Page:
Arriving into Yerevan airport, it felt quite chaotic. I’ll add this city to the list where I got stared at, incessantly. It is not uncommon for that to happen to me and I am quite used to it having travelled quite a bit, especially to remote areas where it is unusual to see someone of my features present there. My gut instinct can differentiate if it’s curiosity or more. All eyes were on me the moment the arrival doors opened. My pre-arranged driver did not show up and at least a dozen locals approached me to use their vehicle while I stood in one spot attempting to blend in. Some were more civil than others. To avoid further harassment, I decided the best way was to take a local taxi to the hotel. While rushing across the road to the taxi line, I noticed two men running towards me. Both I had politely declined earlier. As I opened the boot of the taxi to load my luggage and one angry man slammed the boot down so I would not be able to place the luggage in. In a shock I opened the passenger door and threw my belongings inside but not before my phone got knocked out of my hand by one of them, while the other opened the driver’s door and began to yell and shout with unsavory hand gestures. All three men including the taxi driver were very loud, but nobody around seemed to take head or care. Instinctively I wanted to leave but the passenger door was being held shut by one of them. In the midst of the heated argument I realized this was turning into a brawl so I ran to the other side and jumped into the taxi through the opposite door slamming the locks on!
I sat in the back seat unable to rationalize what had happened as they now moved to the front of the vehicle blocking us. Almost as instant as the debacle began, they reached a settlement of sorts and retreated. The moment the taxi swerved out of the airport, the driver turned around, his tone of voice had subdued. He broke into a big smile and said ” Welcome to Armenia”!
After spending the night in, I decided I did not want last night’s shenanigans ruin my excitement for Yerevan and continued to proceed with the rest of my plans. My friend Jules was arriving that morning from Poland to explore together. I texted her to inform her of what I had encountered at the airport the night before but when she walked into the hotel room she said, her transition was pretty smooth, unlike mine.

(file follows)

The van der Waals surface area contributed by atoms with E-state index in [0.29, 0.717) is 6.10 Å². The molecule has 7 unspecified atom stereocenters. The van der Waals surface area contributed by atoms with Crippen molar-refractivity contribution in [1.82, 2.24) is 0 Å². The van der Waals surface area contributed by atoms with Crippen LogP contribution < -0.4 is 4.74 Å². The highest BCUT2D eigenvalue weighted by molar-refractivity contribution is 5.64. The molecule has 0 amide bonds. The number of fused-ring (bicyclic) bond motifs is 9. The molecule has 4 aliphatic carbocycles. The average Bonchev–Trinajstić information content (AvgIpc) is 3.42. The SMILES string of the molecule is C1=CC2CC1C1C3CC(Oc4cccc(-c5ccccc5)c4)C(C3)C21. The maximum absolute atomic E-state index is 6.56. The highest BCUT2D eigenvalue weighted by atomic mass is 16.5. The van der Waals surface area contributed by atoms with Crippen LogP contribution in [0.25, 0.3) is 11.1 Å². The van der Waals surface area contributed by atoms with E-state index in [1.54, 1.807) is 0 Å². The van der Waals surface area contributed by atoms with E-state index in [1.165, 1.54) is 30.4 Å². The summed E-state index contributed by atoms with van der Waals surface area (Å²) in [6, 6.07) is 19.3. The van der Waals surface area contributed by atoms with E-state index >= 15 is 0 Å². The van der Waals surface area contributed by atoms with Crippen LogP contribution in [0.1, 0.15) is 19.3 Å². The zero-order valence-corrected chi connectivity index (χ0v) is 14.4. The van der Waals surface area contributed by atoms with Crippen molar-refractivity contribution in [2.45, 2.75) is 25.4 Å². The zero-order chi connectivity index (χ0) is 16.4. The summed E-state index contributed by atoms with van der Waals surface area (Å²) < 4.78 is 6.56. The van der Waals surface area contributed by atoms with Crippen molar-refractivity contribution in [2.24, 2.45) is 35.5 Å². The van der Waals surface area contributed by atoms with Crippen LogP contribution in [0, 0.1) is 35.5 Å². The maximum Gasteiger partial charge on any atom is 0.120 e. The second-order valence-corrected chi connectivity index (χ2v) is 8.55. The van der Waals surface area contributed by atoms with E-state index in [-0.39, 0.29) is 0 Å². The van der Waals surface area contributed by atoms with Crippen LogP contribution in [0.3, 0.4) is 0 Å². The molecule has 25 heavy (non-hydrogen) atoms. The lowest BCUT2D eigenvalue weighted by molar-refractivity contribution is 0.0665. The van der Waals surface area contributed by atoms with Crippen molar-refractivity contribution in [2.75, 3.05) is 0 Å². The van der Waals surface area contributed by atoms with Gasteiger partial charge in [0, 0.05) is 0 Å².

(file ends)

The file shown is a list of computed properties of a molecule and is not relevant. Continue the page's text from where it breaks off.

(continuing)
From visits to my first Pagan church, to visiting a monastery and celebrating Armenia’s Independence day with the locals, here are some of the moments we enjoyed in Yereven.
Carved into a side of a mountain, 6 km from the temple at Garni, lies Geghardavank, or Geghard Monastery, meaning “Monastery of the Spear”.
It is mentioned in the Gospel, Jesus was stabbed in his side by a spear whilst hanging from the cross during the Crucifixion. This spear was thought to have powers of other origins. Throughout many centuries, many different churches have claimed to possess this. It is alleged, the spear was carried to Armenia by an apostle and stored here for some time.
In the monastery chamber, I see a natural single ray of light beaming from a circle on the ceiling, that casts a shadow on their coat of arms carved into the rock: An eagle with half-spread wings, whose claws grasp a calf along with two lions by it’s side. Traversing the premises I followed the chantings that echoed from the walls. From a distance I spotted a monk vanishing behind a door.
While exploring behind Geghard, across a bridge over Azat River Gorge, I caught glimpses of ribbons tied on trees. Near them were what looked like sacrifice rocks. Customs speak that those who bring a chicken or sheep to sacrifice on the rocks, will tie the ribbons on the trees to make a wish. This traditional is carried over from Persian influences from ancient times.
On our last day in Yerevan, we danced with the locals in Republic Square on it’s Independence day. Here is a video of the atmosphere surrounding us.
What a brilliant way to end our trip.